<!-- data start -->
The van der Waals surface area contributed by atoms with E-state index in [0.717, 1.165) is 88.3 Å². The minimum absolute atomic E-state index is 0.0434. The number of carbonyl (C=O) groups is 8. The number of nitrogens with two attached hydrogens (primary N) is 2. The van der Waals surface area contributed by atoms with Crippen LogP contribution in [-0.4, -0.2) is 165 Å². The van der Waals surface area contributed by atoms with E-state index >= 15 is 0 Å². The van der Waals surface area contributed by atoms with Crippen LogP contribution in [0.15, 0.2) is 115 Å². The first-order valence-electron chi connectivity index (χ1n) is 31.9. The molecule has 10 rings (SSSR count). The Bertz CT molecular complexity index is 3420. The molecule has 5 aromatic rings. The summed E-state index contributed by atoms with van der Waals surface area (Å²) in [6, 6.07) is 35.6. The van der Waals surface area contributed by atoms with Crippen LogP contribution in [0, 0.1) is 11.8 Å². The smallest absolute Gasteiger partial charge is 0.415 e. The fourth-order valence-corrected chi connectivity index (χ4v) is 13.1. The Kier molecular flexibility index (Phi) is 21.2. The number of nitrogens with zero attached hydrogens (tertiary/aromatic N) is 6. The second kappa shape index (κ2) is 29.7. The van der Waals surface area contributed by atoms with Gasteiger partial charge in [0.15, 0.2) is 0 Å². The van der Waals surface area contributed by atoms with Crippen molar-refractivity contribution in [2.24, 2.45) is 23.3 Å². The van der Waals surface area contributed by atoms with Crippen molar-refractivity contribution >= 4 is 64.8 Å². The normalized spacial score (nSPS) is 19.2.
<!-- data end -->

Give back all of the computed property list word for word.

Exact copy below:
The van der Waals surface area contributed by atoms with E-state index in [0.717, 1.165) is 88.3 Å². The minimum absolute atomic E-state index is 0.0434. The number of carbonyl (C=O) groups is 8. The number of nitrogens with two attached hydrogens (primary N) is 2. The van der Waals surface area contributed by atoms with Crippen LogP contribution in [-0.4, -0.2) is 165 Å². The van der Waals surface area contributed by atoms with E-state index >= 15 is 0 Å². The van der Waals surface area contributed by atoms with Crippen LogP contribution in [0.15, 0.2) is 115 Å². The first-order valence-electron chi connectivity index (χ1n) is 31.9. The molecule has 10 rings (SSSR count). The Bertz CT molecular complexity index is 3420. The molecule has 5 aromatic rings. The summed E-state index contributed by atoms with van der Waals surface area (Å²) in [6, 6.07) is 35.6. The van der Waals surface area contributed by atoms with Crippen LogP contribution in [0, 0.1) is 11.8 Å². The smallest absolute Gasteiger partial charge is 0.415 e. The fourth-order valence-corrected chi connectivity index (χ4v) is 13.1. The Kier molecular flexibility index (Phi) is 21.2. The number of nitrogens with zero attached hydrogens (tertiary/aromatic N) is 6. The second kappa shape index (κ2) is 29.7. The van der Waals surface area contributed by atoms with Gasteiger partial charge in [0.15, 0.2) is 0 Å². The van der Waals surface area contributed by atoms with Crippen molar-refractivity contribution in [2.24, 2.45) is 23.3 Å². The van der Waals surface area contributed by atoms with Crippen molar-refractivity contribution >= 4 is 64.8 Å². The normalized spacial score (nSPS) is 19.2.